Friday, January 17, 2014

Week 20 (Book 4a): Hanging in There Through the Winter


STORY OF CHANNAH: 20. And it was, when the time came about (lit. after the seasons and the days), after Hannah had conceived, that she bore a son, and she called his name Samuel, because (she said); "I asked him of the Lord."

QUALITY: and power, as is stated (Proverbs 8:14): "Mine are counsel and wisdom, I am understanding, mine is power."           

PROVERBS: Chapter 20

TZADIKKIM: Rav Yechiel Danziger (first Rebbe of Alexander) and Rav Elimelech Menachem Mendel Landau (first Rebbe of Strikov)       

Week 20 is the week of Tu B’Shevat, the New Year of the Trees. The verse from the story of Channah describes the birth of Shmuel and his naming. Conception and birth appears to be one of the major themes of the month of Shevat as well. In Shevat, the fruit is there in potential, but it still takes a change of "seasons and days" for the the tree to actually bear fruit. In the meantime, one must still deal with the harshness of winter.  

This week’s Pirkei Avot quality is that people enjoy “power” from those that study Torah for its own sake (Lishmah). (Gevurah, also translated as “might,” “strength” or “discipline,” as well as judgment) In Channah’s story above, Eli’s blessing gives Channah the necessary strength to bear a child. Shmuel’s name and the explanation given for it demonstrate that everything came from Hashem.

Chapter 20 of the Book of Proverbs contains the above theme of Gevurah, related to might, discipline, but also judgement:

2. Fear of a king is like a lion's roar; he who provokes him forfeits his life.   (…)
8. A king sits upon a throne of judgment; all evil is spread out before him.            
9. Who will say, "I have cleansed my heart; I have become purified of my sin"? (…)
14. "It is bad, it is bad, " says the buyer, but when he goes away, then he boasts.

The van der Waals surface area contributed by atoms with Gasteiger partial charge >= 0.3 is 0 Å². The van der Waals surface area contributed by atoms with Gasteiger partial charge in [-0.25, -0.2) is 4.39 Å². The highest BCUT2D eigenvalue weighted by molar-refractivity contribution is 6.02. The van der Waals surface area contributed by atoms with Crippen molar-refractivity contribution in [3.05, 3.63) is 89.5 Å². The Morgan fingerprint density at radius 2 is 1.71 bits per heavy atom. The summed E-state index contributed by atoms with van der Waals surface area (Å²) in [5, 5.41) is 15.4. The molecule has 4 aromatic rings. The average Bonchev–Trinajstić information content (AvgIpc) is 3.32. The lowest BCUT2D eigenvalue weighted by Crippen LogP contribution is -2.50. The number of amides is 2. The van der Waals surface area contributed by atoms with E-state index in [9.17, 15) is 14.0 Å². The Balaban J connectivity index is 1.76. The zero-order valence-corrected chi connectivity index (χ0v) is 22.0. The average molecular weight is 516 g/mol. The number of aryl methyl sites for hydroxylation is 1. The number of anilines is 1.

Rashi interprets the last verse above to be specifically referring to difficulties and pains, as well as the rewards associated with Gevurah:

“It is bad, it is bad,” says the buyer: If one acquires Torah through poverty and the pains of hunger, he says, “Woe is to me for this evil and for this trouble,” but when he goes away full of wisdom…

then he boasts: about the pain he suffered.

This week usually contains the yahrzeits of two important Chassidic dynasties: Rav Yechiel Danziger of Alexander (14th of Shevat) and Rav Elimelech Menachem Mendel Landau of Strikov (19th of Shevat). Alexander and Strikov are extremely interrelated. Strikov is essentially a continuation of the Alexander dynasty.

Rav Yechiel Danziger of Alexander was the founder of the dynasty, which prior to the Holocaust was the second largest, following only that of Ger. He was a student of Rabbi Yitzchak Kalish of Vorka. After Rabbi Yitzhak’s son, Rabbi Menachem Mendel of Vorka, passed away, many of his disciples became Alexander Chassidim. Many of Rav Yechiel’s teachings are recorded in the primary text of this group, Yismach Yisroel, written by Rav Yechiel’s son.

After Rav Yechiel’s son, Rabbi Yisroel Yitzchok Danziger, passed away, the mantle of leadership was eventually transferred to Rav Elimelech Menachem Mendel Landau of Strikov. The latter only accepted leadership once his brother, Rabbi Tzvi Aharon passed away. During the leadership of Rav Menachem Mendel, there were 150 Strikover houses of study throughout Poland.He also founded a Yeshiva in Israel, Yeshivas Zechusa DeAvraham, and his Torah thoughts are published in two works: Maggid Devarav L’Yaakov and Bayeshishim Chochmah.

Other yahrzeits this week include Rav Yaakov Yehoshua Falk Katz (the Pnei Yehoshua, 14th of Shevat), Rabbi Aryeh Kaplan (14th of Shevat), Rav Yechezkel of Kuzmir (grandfather of the first Modzitzer Rebbe, 17th of Shevat), and (sometimes) Rav Shmuel Weinberg of Slonim (the Divrei Shmuel, 19th of Shevat)


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